(g) The board may approve an agreement signed by the taxpayer or taxpayer’s representative and the assessor, and by a representative of the Tax Commissioner when the property is industrial property or natural resources property, that resolves a valuation matter while the land and personal property books are before the board for equalization and review.

(h) If any person fails to apply for relief at this meeting, he or she shall have waived the right to ask for correction in the assessment list for the current year, and shall not thereafter be permitted to question the correctness of the list as finally fixed by the board, except on appeal to the Office of Tax Appeals, the circuit court or as otherwise provided in this article.

(i) After the board completes the review and equalization of the property books, a majority of the board shall sign a statement that it is the completed assessment of the county for the tax year. Then the property books shall be delivered to the assessor and the levies extended as provided by law.

(j) A taxpayer who elects to have a hearing before the board of equalization and review may appeal the board’s order to the Office of Tax Appeals as provided in section twenty-five of this article. A taxpayer who elects to have a hearing before the board of assessment appeals may only appeal the assessed value as provided in section twenty-four-b of this article

(k) The standard of proof which a taxpayer must meet at all levels of review and appeal under this section shall be a preponderance of the evidence standard.


§11-3-24a. Protest of classification or taxability to assessor; appeal to Tax Commissioner, appeal to Office of Tax Appeals.

(a) At any time after property is returned for taxation, and up to and including the time the property books are before the county commission sitting as a board of equalization and review, any taxpayer may apply to the assessor for information regarding the classification and taxability of the taxpayer’s property. In case the taxpayer is dissatisfied with the classification of property assessed to the taxpayer or believes that the property is exempt or otherwise not subject to taxation, the taxpayer shall file objections in writing with the assessor. The assessor shall decide the question by either sustaining the protest and making proper corrections, or by stating, in writing if requested, the reasons for refusal to grant the protest.

(b) The assessor may, and if the taxpayer requests, the assessor shall, certify the question to the State Tax Commissioner in a statement sworn to by both parties, or if the parties are unable to agree, in separate sworn statements, giving a full description of the property and any other information which the Tax Commissioner requires. The Tax Commissioner shall prescribe forms on which the aforesaid question shall be certified and the Tax Commissioner shall have the authority to pursue any inquiry and procure any information necessary for the disposition of the issue.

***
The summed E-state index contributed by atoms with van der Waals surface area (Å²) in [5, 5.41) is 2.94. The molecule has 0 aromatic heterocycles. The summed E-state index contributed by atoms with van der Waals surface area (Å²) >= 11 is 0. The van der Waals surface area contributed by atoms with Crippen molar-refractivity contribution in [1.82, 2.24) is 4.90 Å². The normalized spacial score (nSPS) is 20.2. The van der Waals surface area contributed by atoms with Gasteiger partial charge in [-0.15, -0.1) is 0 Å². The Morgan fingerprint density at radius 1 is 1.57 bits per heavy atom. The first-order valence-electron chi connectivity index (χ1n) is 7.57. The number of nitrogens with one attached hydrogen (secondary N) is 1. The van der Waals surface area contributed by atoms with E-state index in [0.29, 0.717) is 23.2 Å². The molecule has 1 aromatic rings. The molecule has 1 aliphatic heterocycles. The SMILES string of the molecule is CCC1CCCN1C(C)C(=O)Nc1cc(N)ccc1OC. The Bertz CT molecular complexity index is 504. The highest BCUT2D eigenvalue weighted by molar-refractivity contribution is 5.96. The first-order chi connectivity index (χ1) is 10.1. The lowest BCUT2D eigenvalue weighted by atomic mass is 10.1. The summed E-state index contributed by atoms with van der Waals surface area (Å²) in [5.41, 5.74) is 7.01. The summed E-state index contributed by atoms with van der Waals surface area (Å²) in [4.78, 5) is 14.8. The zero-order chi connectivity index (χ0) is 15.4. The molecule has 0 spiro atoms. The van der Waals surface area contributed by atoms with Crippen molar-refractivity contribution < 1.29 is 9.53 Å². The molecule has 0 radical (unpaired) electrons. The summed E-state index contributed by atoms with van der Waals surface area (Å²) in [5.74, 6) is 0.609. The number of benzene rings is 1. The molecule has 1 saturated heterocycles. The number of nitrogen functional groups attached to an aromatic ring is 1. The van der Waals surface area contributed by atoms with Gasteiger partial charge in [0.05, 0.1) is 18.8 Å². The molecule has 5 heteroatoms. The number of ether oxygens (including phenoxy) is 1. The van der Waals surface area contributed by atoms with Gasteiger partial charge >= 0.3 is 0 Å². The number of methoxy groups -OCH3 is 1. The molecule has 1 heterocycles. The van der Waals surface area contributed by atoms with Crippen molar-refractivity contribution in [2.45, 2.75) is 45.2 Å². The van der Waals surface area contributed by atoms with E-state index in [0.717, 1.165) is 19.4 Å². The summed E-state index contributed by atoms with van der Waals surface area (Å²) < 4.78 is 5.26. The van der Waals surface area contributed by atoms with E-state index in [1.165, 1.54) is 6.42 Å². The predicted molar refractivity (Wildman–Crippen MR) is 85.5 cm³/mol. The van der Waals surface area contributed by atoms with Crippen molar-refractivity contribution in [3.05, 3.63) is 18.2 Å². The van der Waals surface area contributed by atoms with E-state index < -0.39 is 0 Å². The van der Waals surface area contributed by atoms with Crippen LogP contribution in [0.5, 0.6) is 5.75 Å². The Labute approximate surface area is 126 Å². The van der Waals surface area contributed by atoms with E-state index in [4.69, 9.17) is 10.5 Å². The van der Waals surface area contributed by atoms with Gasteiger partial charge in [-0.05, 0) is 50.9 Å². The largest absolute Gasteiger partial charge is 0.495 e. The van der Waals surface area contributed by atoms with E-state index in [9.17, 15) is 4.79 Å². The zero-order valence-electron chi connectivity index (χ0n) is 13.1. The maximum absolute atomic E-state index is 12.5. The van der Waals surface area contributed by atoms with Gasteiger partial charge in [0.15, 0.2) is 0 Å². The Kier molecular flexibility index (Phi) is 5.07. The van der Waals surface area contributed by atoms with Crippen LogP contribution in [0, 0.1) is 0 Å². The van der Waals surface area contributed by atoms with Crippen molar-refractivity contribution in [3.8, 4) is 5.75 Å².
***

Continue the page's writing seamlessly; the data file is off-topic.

(c) The Tax Commissioner shall, as soon as possible on receipt of the question, but in no case later than February 28 of the assessment year, instruct the assessor as to how the property shall be treated. The instructions issued and forwarded by mail to the assessor shall be binding upon the assessor, but either the assessor or the taxpayer may apply to the circuit court of the county Office of Tax Appeals within 30 days after receiving written notice of the Tax Commissioner’s ruling for review of the question of classification or taxability. in the same fashion as is provided for appeals from the county commission sitting as a board of equalization and review in section twenty-five of this article

(d) The amendments to this section enacted in the year 2010 shall apply to classification and taxability rulings issued for taxes levied after December 31, 2011.

(e) The standard of proof which a taxpayer must meet at all levels of review and appeal under this section shall be a preponderance of the evidence standard.


§11-3-24b. Board of Assessment Appeals.

[Repealed.]


§11-3-25. Relief in circuit court against erroneous assessment.

[Repealed.]


§11-3-25a. Payment of taxes that become due while appeal is pending.

(a) All taxes levied and assessed against the property for the year on which a protest or an appeal has been filed by the taxpayer as provided in section twenty-four or twenty-four-ba of this article shall be paid before they become delinquent. If the taxes are not paid before becoming delinquent, the circuit court governing body having jurisdiction of the appeal, as appropriate, shall dismiss the appeal unless the delinquent taxes and interest due are paid in full within 30 days after taxes for the second half of the tax year become delinquent.